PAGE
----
CBRE has stated that while the UK’s decision to leave the EU “will prolong a period of unusual uncertainty,” the Brexit is unlikely to hinder investment volumes.
The comments came as Patron Capital raised a €949-million fund to target “distressed and undervalued investments” in Europe.
CBRE’s “The Long Goodbye” report warned that “imaginations will no doubt run wild,” but sought to reassure that “we are in the EU until we are not—and it will take some years to achieve an exit. It may not happen at all. The implications will take time to emerge and there will be inertia in the decisions businesses take, on a ‘look before you leap’ basis.”
The study acknowledged that this uncertainty was likely to affect UK investment prospects, because the UK (and London in particular) is an open economy with significant exposure to international capital flows. However, it said that the magnitude of the effect was very difficult to predict.
“The referendum result will prolong a period of unusual uncertainty for the UK economy and the hotels market more generally, and inevitably it will take some time for the full impact to be understood,” the company said. “In the short term, it is likely that some investors will defer decisions until they perceive greater stability; however, the slowing in UK hotel transaction volumes can also be attributed to the change in types of buyer and lower stock availability that has been evident in the market since the beginning of the year. The falling pound relative to the dollar and euro is likely to make UK investment opportunities seem particularly attractive to overseas investors.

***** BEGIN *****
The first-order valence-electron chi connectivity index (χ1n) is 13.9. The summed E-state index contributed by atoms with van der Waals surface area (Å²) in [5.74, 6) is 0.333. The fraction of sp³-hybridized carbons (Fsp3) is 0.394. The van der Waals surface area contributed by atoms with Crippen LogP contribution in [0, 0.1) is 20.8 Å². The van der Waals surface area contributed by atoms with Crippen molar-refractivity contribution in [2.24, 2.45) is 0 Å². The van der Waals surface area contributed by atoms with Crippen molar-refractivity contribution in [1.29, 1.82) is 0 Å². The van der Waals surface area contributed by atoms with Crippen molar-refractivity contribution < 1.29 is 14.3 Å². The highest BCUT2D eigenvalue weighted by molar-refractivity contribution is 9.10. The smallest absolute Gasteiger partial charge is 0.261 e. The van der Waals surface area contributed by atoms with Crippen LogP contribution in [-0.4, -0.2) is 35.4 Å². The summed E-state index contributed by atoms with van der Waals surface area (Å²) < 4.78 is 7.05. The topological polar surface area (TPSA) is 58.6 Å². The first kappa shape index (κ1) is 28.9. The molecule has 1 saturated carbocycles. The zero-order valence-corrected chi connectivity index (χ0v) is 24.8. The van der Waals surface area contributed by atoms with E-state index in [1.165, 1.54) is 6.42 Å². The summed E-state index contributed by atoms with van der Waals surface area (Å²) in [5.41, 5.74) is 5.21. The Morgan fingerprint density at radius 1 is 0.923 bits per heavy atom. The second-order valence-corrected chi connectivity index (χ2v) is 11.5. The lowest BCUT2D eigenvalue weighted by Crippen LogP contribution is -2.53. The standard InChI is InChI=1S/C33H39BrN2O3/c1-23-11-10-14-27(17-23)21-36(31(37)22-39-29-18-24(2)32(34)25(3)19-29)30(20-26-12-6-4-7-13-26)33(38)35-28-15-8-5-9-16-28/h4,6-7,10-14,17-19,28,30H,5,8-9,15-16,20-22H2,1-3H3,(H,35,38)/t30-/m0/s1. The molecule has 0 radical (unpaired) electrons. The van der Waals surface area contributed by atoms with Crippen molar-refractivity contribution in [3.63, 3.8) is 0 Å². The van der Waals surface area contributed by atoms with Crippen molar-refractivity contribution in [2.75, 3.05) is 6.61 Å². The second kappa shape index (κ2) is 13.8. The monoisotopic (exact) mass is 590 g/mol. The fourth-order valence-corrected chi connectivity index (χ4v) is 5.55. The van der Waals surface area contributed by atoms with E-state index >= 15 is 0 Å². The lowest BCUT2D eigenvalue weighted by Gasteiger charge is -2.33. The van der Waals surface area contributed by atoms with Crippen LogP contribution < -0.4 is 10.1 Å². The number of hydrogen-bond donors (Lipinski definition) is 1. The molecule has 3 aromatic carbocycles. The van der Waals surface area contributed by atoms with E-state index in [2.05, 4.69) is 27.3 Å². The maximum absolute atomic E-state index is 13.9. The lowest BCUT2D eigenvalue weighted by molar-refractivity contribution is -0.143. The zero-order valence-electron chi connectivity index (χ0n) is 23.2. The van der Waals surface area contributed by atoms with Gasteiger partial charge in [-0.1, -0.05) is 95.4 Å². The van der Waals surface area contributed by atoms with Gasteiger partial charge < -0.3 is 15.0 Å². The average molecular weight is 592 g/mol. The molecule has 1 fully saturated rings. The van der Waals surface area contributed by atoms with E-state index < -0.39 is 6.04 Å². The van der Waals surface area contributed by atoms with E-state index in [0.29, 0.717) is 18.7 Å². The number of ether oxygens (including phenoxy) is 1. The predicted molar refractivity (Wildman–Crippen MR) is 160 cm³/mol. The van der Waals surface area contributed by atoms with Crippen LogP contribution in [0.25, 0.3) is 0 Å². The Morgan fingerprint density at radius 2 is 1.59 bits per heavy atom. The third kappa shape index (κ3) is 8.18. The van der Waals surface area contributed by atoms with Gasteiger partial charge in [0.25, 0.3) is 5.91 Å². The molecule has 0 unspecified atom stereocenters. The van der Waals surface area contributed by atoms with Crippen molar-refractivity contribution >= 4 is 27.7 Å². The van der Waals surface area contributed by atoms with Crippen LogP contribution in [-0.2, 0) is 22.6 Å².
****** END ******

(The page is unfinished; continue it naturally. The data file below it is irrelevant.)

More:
“Dollar and euro denominated funds which have seen the value of their current UK property assets fall due to weakening exchange rates may be reluctant to sell. But cash buyers or those with secured debt are already expressing great interest in UK hotel acquisition. The low value of the pound may also make the UK more competitive, driving a ‘staycation’ trend and causing an increase in inbound travellers to the UK resulting in greater overseas demand for hotel accommodation.”
Patron Capital said the fund had exceeded its original target of €750 million, attracting investors from nine countries, with the majority of commitments coming from North America, followed by Europe, Asia Pacific and the Middle East. Investors included pension funds, sovereign wealth funds, endowments, foundations and asset managers.
The fund will opportunistically target distressed and undervalued investments, directly or indirectly related to property, across Western Europe. The fund will invest across a range of sectors in property-backed corporate investments as well as individual properties.
Around €164 million has already been deployed, with investments to date across office, residential and retail properties and corporate entities in the UK, France, Germany, Ireland, Portugal and Spain.
Keith Breslauer, Patron Capital’s founder & managing director, said: “With returns over our 17-year history averaging around 15 percent, we have proven experience of identifying opportunities and maximising value. The fact that we closed this fund in the lead up to and immediate aftermath of Brexit—and were significantly oversubscribed—highlights investors’ confidence in our ability to deliver strong returns in any economic environment.”